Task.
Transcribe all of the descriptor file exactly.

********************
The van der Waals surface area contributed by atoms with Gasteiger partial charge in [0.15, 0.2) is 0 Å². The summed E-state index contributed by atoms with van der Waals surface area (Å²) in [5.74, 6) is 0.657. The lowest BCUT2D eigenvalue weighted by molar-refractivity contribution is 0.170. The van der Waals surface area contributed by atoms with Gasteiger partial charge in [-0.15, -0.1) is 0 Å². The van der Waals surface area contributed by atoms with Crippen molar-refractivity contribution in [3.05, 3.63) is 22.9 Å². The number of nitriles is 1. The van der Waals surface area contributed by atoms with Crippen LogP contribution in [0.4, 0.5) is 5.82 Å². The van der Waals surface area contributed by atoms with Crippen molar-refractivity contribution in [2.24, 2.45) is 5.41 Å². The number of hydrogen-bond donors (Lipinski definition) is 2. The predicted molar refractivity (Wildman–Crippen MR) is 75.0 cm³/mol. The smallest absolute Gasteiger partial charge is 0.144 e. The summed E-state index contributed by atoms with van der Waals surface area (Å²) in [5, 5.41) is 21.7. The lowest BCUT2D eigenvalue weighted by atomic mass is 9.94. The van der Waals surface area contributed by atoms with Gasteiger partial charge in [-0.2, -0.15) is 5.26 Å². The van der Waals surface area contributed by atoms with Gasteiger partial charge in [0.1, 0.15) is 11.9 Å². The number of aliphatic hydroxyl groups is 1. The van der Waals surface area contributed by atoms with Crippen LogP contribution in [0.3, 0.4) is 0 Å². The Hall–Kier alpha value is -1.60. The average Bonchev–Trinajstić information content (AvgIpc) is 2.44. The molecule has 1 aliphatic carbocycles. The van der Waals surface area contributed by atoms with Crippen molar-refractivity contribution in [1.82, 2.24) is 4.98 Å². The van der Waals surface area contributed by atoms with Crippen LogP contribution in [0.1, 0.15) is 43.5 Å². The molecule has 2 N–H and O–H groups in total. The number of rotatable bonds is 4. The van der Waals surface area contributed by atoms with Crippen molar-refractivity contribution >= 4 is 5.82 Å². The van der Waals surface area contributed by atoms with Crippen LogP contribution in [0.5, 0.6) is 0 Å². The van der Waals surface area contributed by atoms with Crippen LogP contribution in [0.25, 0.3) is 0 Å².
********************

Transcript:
The van der Waals surface area contributed by atoms with Gasteiger partial charge in [0.15, 0.2) is 0 Å². The summed E-state index contributed by atoms with van der Waals surface area (Å²) in [5.74, 6) is 0.657. The lowest BCUT2D eigenvalue weighted by molar-refractivity contribution is 0.170. The van der Waals surface area contributed by atoms with Gasteiger partial charge in [-0.15, -0.1) is 0 Å². The van der Waals surface area contributed by atoms with Crippen molar-refractivity contribution in [3.05, 3.63) is 22.9 Å². The number of nitriles is 1. The van der Waals surface area contributed by atoms with Crippen LogP contribution in [0.4, 0.5) is 5.82 Å². The van der Waals surface area contributed by atoms with Crippen molar-refractivity contribution in [2.24, 2.45) is 5.41 Å². The number of hydrogen-bond donors (Lipinski definition) is 2. The predicted molar refractivity (Wildman–Crippen MR) is 75.0 cm³/mol. The smallest absolute Gasteiger partial charge is 0.144 e. The summed E-state index contributed by atoms with van der Waals surface area (Å²) in [5, 5.41) is 21.7. The lowest BCUT2D eigenvalue weighted by atomic mass is 9.94. The van der Waals surface area contributed by atoms with Gasteiger partial charge in [-0.2, -0.15) is 5.26 Å². The van der Waals surface area contributed by atoms with Gasteiger partial charge in [0.1, 0.15) is 11.9 Å². The number of aliphatic hydroxyl groups is 1. The van der Waals surface area contributed by atoms with Crippen LogP contribution in [0.3, 0.4) is 0 Å². The Hall–Kier alpha value is -1.60. The average Bonchev–Trinajstić information content (AvgIpc) is 2.44. The molecule has 1 aliphatic carbocycles. The van der Waals surface area contributed by atoms with Crippen molar-refractivity contribution in [1.82, 2.24) is 4.98 Å². The van der Waals surface area contributed by atoms with Crippen LogP contribution in [0.1, 0.15) is 43.5 Å². The molecule has 2 N–H and O–H groups in total. The number of rotatable bonds is 4. The van der Waals surface area contributed by atoms with Crippen molar-refractivity contribution >= 4 is 5.82 Å². The van der Waals surface area contributed by atoms with Crippen LogP contribution in [0.5, 0.6) is 0 Å². The van der Waals surface area contributed by atoms with Crippen LogP contribution in [0.25, 0.3) is 0 Å².